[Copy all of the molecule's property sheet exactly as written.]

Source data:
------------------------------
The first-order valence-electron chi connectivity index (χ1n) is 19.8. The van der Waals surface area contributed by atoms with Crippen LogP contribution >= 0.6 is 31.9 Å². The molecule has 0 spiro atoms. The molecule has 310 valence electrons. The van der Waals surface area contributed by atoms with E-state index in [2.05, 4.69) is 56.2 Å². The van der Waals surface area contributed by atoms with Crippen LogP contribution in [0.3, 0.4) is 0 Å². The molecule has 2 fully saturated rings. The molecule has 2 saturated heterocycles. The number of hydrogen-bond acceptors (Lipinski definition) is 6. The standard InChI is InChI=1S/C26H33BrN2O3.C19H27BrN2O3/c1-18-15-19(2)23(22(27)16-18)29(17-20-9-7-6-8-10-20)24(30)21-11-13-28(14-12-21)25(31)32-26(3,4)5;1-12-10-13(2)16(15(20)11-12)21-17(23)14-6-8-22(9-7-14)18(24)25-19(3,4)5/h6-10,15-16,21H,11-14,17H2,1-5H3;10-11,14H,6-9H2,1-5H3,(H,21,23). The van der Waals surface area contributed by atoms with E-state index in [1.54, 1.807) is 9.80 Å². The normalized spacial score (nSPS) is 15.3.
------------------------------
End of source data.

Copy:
The first-order valence-electron chi connectivity index (χ1n) is 19.8. The van der Waals surface area contributed by atoms with Crippen LogP contribution >= 0.6 is 31.9 Å². The molecule has 0 spiro atoms. The molecule has 310 valence electrons. The van der Waals surface area contributed by atoms with E-state index in [2.05, 4.69) is 56.2 Å². The van der Waals surface area contributed by atoms with Crippen LogP contribution in [0.3, 0.4) is 0 Å². The molecule has 2 fully saturated rings. The molecule has 2 saturated heterocycles. The number of hydrogen-bond acceptors (Lipinski definition) is 6. The standard InChI is InChI=1S/C26H33BrN2O3.C19H27BrN2O3/c1-18-15-19(2)23(22(27)16-18)29(17-20-9-7-6-8-10-20)24(30)21-11-13-28(14-12-21)25(31)32-26(3,4)5;1-12-10-13(2)16(15(20)11-12)21-17(23)14-6-8-22(9-7-14)18(24)25-19(3,4)5/h6-10,15-16,21H,11-14,17H2,1-5H3;10-11,14H,6-9H2,1-5H3,(H,21,23). The van der Waals surface area contributed by atoms with E-state index in [1.54, 1.807) is 9.80 Å². The normalized spacial score (nSPS) is 15.3.